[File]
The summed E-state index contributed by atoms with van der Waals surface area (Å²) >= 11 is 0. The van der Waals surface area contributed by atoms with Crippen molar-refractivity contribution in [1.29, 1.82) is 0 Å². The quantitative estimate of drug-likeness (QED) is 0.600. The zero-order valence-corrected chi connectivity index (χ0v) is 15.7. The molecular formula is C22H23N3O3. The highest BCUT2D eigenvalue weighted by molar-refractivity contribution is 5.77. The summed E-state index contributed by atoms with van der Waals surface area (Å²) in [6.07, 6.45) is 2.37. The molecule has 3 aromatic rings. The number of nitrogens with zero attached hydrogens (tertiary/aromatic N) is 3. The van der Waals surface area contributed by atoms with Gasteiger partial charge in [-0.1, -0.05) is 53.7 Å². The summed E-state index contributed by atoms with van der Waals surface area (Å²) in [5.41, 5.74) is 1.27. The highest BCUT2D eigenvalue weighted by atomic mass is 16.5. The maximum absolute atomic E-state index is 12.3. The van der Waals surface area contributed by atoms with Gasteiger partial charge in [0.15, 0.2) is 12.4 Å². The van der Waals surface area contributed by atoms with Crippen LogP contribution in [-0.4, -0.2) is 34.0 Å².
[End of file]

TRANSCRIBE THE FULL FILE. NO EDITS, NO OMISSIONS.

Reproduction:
The summed E-state index contributed by atoms with van der Waals surface area (Å²) >= 11 is 0. The van der Waals surface area contributed by atoms with Crippen molar-refractivity contribution in [1.29, 1.82) is 0 Å². The quantitative estimate of drug-likeness (QED) is 0.600. The zero-order valence-corrected chi connectivity index (χ0v) is 15.7. The molecular formula is C22H23N3O3. The highest BCUT2D eigenvalue weighted by molar-refractivity contribution is 5.77. The summed E-state index contributed by atoms with van der Waals surface area (Å²) in [6.07, 6.45) is 2.37. The molecule has 3 aromatic rings. The number of nitrogens with zero attached hydrogens (tertiary/aromatic N) is 3. The van der Waals surface area contributed by atoms with Gasteiger partial charge in [-0.1, -0.05) is 53.7 Å². The summed E-state index contributed by atoms with van der Waals surface area (Å²) in [5.41, 5.74) is 1.27. The highest BCUT2D eigenvalue weighted by atomic mass is 16.5. The maximum absolute atomic E-state index is 12.3. The van der Waals surface area contributed by atoms with Gasteiger partial charge in [0.15, 0.2) is 12.4 Å². The van der Waals surface area contributed by atoms with Crippen LogP contribution in [-0.4, -0.2) is 34.0 Å².